Yahoo released no specifics about the financials of the deal nor the time period, saying only that it was "long term." The deal between Yahoo and Google also applies to the Yahoo.com site alone. Other Yahoo properties are free to choose different third-party providers, if they so choose, according to Jeff Weiner, Yahoo's senior vice president of corporate development.
In fact, the deal at Yahoo.com is itself non-exclusive. If Yahoo wants, it can bring in an additional third party provider to provide results alongside Google.
"We are very open to working with multiple vendors," Weiner said. "We don't want to be dependent on any one vendor."
Is that just talk or a real direction Yahoo is heading? It could very well be real. Interestingly, Yahoo's new help pages about its new search results make no mention about some listings being powered by Google but instead refer to some results coming from "third-party search engine providers."
Why add another provider in addition to Google? This could give Yahoo the opportunity to still gain some paid inclusion income from a crawler partner while also maintaining the relationship with Google.
To that end, Inktomi says not to count it out of a Yahoo relationship -- it could yet happen.
"We still continue to talk with them, and weve made a lot of progress," said Vishal Makhijani, vice president and general manager of web search at Inktomi.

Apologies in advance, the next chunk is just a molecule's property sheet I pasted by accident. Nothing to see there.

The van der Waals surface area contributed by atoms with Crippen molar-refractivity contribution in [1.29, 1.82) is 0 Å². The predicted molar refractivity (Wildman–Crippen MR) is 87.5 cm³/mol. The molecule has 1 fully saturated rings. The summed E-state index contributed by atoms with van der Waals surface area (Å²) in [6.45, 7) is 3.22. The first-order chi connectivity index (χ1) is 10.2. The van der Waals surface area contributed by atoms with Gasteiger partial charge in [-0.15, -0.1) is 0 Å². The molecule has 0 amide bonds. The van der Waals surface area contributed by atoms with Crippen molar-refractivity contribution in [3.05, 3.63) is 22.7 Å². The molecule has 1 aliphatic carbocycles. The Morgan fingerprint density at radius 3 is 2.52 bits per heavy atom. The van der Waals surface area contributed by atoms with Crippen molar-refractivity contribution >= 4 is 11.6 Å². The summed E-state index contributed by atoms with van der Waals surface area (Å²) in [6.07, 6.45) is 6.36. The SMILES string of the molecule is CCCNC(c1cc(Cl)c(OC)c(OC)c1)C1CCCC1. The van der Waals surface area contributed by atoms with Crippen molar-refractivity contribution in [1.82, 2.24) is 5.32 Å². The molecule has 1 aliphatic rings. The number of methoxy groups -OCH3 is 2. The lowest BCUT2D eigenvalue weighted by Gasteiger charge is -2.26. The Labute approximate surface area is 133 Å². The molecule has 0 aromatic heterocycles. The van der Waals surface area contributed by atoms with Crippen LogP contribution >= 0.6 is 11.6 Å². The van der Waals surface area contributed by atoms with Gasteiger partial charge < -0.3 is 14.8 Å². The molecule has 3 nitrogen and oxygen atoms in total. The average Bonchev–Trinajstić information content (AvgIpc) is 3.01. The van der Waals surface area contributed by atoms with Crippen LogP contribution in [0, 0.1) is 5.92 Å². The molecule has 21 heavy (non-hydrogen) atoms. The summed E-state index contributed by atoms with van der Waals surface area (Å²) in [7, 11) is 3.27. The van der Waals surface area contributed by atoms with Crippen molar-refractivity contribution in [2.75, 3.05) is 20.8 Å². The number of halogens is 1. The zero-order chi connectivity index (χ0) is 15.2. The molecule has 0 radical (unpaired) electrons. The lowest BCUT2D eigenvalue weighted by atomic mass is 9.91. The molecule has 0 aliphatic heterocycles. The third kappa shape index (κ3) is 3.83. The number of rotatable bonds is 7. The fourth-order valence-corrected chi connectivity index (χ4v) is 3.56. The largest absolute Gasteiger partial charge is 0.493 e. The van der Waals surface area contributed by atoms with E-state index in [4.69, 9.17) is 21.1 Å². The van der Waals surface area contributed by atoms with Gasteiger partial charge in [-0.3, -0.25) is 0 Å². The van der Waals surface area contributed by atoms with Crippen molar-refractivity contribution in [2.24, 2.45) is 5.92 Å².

What's changed with Yahoo Search?
Yahoo Partners With Google
The Search Engine Report, July 5, 2000
Coverage from when the first Yahoo-Google deal was announced, in particular about the logistics.
Good For Google Does Not Equal Bad For Inktomi
The Search Engine Report July 5, 2000
Coverage from the first Yahoo-Google deal, looking at reasons why Google won.
Nielsen//NetRatings Search Engine Ratings
More about "search hours" measurements and audience ratings can be found here.
Overture Wins Yahoo, What Will Happen With Google?
The Search Engine Report, May 6, 2002
Background on the Yahoo-Overture deal and how it impacted Google's ability to pitch Yahoo on its own ads.
Yahoo is GONE!
WebmasterWorld, Oct. 9, 2002
Comments on the changes at Yahoo, starting from those who saw early tests to when the changes were rolled out for everyone. Leads to:
Google Wins Yahoo
WebmasterWorld, Oct. 9, 2002
Comments on Google continuing its relationship with Yahoo.